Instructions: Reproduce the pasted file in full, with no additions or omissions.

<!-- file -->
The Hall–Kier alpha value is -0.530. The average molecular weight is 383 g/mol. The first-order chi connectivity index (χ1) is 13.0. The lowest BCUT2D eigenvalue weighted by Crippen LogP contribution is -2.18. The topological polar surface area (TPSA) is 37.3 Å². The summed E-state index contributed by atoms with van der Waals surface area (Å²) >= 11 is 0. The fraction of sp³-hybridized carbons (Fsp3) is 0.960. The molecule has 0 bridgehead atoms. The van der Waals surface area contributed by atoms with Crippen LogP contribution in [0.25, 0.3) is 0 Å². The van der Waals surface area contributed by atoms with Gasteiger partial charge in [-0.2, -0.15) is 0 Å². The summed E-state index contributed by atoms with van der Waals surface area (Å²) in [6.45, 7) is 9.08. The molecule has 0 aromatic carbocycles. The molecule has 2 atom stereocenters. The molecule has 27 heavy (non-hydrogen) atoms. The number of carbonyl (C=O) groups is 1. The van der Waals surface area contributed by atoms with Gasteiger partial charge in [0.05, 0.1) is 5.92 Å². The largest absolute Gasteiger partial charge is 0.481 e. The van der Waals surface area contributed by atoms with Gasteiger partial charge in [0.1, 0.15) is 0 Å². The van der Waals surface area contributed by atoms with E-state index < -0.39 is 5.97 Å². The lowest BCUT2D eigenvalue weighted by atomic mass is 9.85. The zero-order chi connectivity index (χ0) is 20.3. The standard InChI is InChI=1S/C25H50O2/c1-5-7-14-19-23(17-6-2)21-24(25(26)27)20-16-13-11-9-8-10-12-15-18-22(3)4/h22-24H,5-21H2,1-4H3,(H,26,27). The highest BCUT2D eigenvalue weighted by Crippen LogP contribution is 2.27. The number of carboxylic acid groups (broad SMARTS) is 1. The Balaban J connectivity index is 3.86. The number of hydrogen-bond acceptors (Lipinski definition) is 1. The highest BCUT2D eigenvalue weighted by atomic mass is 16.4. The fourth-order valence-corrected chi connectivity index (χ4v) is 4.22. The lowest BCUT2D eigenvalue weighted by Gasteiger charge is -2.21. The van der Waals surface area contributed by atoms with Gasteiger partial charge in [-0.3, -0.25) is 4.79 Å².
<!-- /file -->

The Hall–Kier alpha value is -0.530. The average molecular weight is 383 g/mol. The first-order chi connectivity index (χ1) is 13.0. The lowest BCUT2D eigenvalue weighted by Crippen LogP contribution is -2.18. The topological polar surface area (TPSA) is 37.3 Å². The summed E-state index contributed by atoms with van der Waals surface area (Å²) >= 11 is 0. The fraction of sp³-hybridized carbons (Fsp3) is 0.960. The molecule has 0 bridgehead atoms. The van der Waals surface area contributed by atoms with Crippen LogP contribution in [0.25, 0.3) is 0 Å². The van der Waals surface area contributed by atoms with Gasteiger partial charge in [-0.2, -0.15) is 0 Å². The summed E-state index contributed by atoms with van der Waals surface area (Å²) in [6.45, 7) is 9.08. The molecule has 0 aromatic carbocycles. The molecule has 2 atom stereocenters. The molecule has 27 heavy (non-hydrogen) atoms. The number of carbonyl (C=O) groups is 1. The van der Waals surface area contributed by atoms with Gasteiger partial charge in [0.05, 0.1) is 5.92 Å². The largest absolute Gasteiger partial charge is 0.481 e. The van der Waals surface area contributed by atoms with Gasteiger partial charge in [0.1, 0.15) is 0 Å². The van der Waals surface area contributed by atoms with E-state index < -0.39 is 5.97 Å². The lowest BCUT2D eigenvalue weighted by atomic mass is 9.85. The zero-order chi connectivity index (χ0) is 20.3. The standard InChI is InChI=1S/C25H50O2/c1-5-7-14-19-23(17-6-2)21-24(25(26)27)20-16-13-11-9-8-10-12-15-18-22(3)4/h22-24H,5-21H2,1-4H3,(H,26,27). The highest BCUT2D eigenvalue weighted by Crippen LogP contribution is 2.27. The number of carboxylic acid groups (broad SMARTS) is 1. The Balaban J connectivity index is 3.86. The number of hydrogen-bond acceptors (Lipinski definition) is 1. The highest BCUT2D eigenvalue weighted by atomic mass is 16.4. The fourth-order valence-corrected chi connectivity index (χ4v) is 4.22. The lowest BCUT2D eigenvalue weighted by Gasteiger charge is -2.21. The van der Waals surface area contributed by atoms with Gasteiger partial charge in [-0.3, -0.25) is 4.79 Å².